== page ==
A Net-zero Nation Is Possible: Here’s What You Can Do about It

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Singapore has raised its climate ambition to reach net-zero greenhouse gas emissions by 2050. Deputy Prime Minister Lawrence Wong said the nation’s greenhouse gas emissions will reach about 60 million tonnes in 2030 after peaking earlier, a stronger emissions target compared to the previous 65 million tonnes.

Let’s backtrack, shall we? What does net zero mean in the first place? Put simply, net zero refers to achieving a balance between the amount of greenhouse gas produced and the amount removed from the atmosphere.

Singapore’s commitment to net zero is important as we will be aligning our targets with the ones set by climate scientists. To keep global warming to no more than 1.5°C, global emissions must peak by 2025, be reduced by 43% by 2030 and reach net zero by 2050.

A slew of measures will be rolled out to help the nation achieve its targets, such as an increase in carbon tax, green buildings and electrification of vehicles. Residual emissions from certain sectors, such as aviation or some industrial processes, will be removed by the purchase of carbon offsets or the use of technology to remove carbon from the atmosphere.

At this point, you may be thinking that net zero sounds doable. You may wonder: what role do I play in all of this? If the public sector is leading this transition, I don’t have to do anything by myself… right?

To me, sustainability is a collective action problem. Collective action takes place when a number of people work together to achieve a group goal or common good—in this case, sustainability for current and future generations. Although we will all benefit from sustainability, we think that our individual participation in this movement is unlikely to be the deciding factor in the attainment of the common good. This means that for every person our age advocating for environmental change on the frontlines, there will be countless more of us content with staying at home.

After all, when we’re discussing multilateral and high-complexity issues such as climate change, we often rely on policymakers to call the shots. They’re the ones with the most power—to decide the state agenda, enact legislation and penalise uncooperative stakeholders.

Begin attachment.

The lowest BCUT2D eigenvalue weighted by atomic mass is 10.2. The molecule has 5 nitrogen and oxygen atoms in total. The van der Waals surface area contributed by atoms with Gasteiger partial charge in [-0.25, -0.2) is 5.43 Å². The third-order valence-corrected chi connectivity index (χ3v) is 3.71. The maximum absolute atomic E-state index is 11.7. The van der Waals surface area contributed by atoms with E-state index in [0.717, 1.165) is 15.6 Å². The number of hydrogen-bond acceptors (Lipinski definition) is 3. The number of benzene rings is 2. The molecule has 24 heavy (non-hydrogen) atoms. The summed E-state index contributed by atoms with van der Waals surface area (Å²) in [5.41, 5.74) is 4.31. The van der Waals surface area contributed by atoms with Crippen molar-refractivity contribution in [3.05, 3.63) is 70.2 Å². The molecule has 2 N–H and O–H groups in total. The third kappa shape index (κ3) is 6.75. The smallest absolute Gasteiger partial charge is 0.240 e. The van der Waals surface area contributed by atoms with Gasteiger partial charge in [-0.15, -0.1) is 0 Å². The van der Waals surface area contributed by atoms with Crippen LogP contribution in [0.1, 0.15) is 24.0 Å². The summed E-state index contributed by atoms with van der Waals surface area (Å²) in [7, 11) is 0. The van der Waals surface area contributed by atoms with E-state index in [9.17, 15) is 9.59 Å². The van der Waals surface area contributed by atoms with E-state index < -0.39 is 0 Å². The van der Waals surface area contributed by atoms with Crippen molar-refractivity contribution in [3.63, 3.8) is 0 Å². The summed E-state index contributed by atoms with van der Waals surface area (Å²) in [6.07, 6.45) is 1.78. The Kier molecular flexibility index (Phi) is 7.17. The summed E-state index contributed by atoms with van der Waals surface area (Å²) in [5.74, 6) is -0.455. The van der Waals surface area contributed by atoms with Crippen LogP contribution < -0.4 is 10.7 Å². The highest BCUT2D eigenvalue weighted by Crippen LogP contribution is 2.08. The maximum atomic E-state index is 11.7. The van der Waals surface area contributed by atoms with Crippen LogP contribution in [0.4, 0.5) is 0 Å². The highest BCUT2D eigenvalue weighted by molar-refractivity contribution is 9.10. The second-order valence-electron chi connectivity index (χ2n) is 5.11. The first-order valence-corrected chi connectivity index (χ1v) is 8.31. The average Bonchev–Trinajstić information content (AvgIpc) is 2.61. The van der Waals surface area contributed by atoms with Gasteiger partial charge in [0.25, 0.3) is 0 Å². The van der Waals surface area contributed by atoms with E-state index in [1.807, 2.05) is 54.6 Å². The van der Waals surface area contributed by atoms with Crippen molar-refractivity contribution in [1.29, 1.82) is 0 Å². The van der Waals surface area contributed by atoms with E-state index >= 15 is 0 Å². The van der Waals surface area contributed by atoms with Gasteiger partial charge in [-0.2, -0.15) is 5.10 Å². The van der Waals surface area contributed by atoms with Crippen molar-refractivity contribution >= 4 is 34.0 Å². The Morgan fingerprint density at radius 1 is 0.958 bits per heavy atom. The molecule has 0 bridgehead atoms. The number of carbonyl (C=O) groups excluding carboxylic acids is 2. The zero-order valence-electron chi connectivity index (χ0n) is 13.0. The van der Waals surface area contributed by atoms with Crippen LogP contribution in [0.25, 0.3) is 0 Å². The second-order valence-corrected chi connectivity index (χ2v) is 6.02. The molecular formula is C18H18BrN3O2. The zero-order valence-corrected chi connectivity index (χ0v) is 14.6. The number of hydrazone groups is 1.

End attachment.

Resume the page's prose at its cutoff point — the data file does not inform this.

In contrast, we may not have much decisive power as individuals. Even the most ardent of climate activists may become jaded after years of government inaction and a lack of systemic, structural change. Though we still have a long way to go, only now are we beginning to see the world move in a more promising direction.

However, I believe that we all have the capacity to make changes to our consumption habits and lifestyles. These changes don’t have to be drastic, but they’re a start. We have different thresholds for action and varying interests in sustainability, so it’s safe to say that most of us aren’t aspiring to be the next Greta Thunberg.

Still, if you’ve made it this far, surely you want to know what you can do as an individual. Scroll to find out!

1. Adopt green habits

Like how every chemical reaction has an activation energy (the minimum energy for a reacting species to undergo a chemical transformation), I like to think of habits as having activation energy as well. No matter which habit you’re trying to build, a certain degree of effort is required to begin it.

I recommend starting small: set your air conditioner temperature to 25°C, use energy-efficient appliances, and opt to take public transport whenever you can. Then we can move on to other habits, like bringing your own bag, bottle or container in place of single-use plastic disposables.

To make these green habits last, why not get your family and friends on board? I’ve found that having someone else to ensure mutual accountability can get the habit to stick.

2. Join an environmental student group

In NUS, we have numerous environmental student groups, including:

  • Students Against Violation of the Earth (SAVE)
  • Student Energy NUS
  • Vision of Equality for a Greener Earth (VEGE)

Check out the list of organisations here and get involved! By meeting like-minded peers with a similar interest in sustainability, you may be more inspired to take action as well.

3. Start your own sustainability initiative

In support of the Singapore Green Plan 2030, the National Environment Agency (NEA) has launched the Youth For Environmental Sustainability (YES) Programme in partnership with Youth Corps Singapore. Keep a lookout for the next edition of the programme, which aims to take youth through a service-learning project to address ground-up environmental issues.

As the Singapore government ramps up its efforts to reach net zero by 2050, let’s contribute our part as well. With enough of us pitching in individually, we can reach a tipping point and catalyse the green transformation we wish to see.